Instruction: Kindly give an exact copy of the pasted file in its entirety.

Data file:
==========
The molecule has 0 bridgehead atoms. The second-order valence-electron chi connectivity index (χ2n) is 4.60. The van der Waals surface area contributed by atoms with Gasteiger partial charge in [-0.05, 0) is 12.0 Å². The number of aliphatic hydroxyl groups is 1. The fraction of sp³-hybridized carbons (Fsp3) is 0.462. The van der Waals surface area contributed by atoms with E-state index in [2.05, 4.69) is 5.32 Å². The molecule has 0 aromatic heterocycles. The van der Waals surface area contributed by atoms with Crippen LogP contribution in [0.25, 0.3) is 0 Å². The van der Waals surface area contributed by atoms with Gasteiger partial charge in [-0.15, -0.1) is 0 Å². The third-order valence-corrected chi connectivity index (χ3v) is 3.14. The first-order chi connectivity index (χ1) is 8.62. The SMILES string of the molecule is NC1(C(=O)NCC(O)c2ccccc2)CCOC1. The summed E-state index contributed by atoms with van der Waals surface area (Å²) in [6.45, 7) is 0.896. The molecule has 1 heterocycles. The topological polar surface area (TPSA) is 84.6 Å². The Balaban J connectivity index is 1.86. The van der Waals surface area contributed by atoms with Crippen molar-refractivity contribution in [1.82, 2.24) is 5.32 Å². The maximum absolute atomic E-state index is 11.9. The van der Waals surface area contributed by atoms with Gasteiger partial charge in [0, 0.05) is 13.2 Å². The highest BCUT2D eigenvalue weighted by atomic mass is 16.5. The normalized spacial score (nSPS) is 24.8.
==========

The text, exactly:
The molecule has 0 bridgehead atoms. The second-order valence-electron chi connectivity index (χ2n) is 4.60. The van der Waals surface area contributed by atoms with Gasteiger partial charge in [-0.05, 0) is 12.0 Å². The number of aliphatic hydroxyl groups is 1. The fraction of sp³-hybridized carbons (Fsp3) is 0.462. The van der Waals surface area contributed by atoms with E-state index in [2.05, 4.69) is 5.32 Å². The molecule has 0 aromatic heterocycles. The van der Waals surface area contributed by atoms with Crippen LogP contribution in [0.25, 0.3) is 0 Å². The van der Waals surface area contributed by atoms with Gasteiger partial charge in [-0.15, -0.1) is 0 Å². The third-order valence-corrected chi connectivity index (χ3v) is 3.14. The first-order chi connectivity index (χ1) is 8.62. The SMILES string of the molecule is NC1(C(=O)NCC(O)c2ccccc2)CCOC1. The summed E-state index contributed by atoms with van der Waals surface area (Å²) in [6.45, 7) is 0.896. The molecule has 1 heterocycles. The topological polar surface area (TPSA) is 84.6 Å². The Balaban J connectivity index is 1.86. The van der Waals surface area contributed by atoms with Crippen molar-refractivity contribution in [1.82, 2.24) is 5.32 Å². The maximum absolute atomic E-state index is 11.9. The van der Waals surface area contributed by atoms with Gasteiger partial charge in [0, 0.05) is 13.2 Å². The highest BCUT2D eigenvalue weighted by atomic mass is 16.5. The normalized spacial score (nSPS) is 24.8.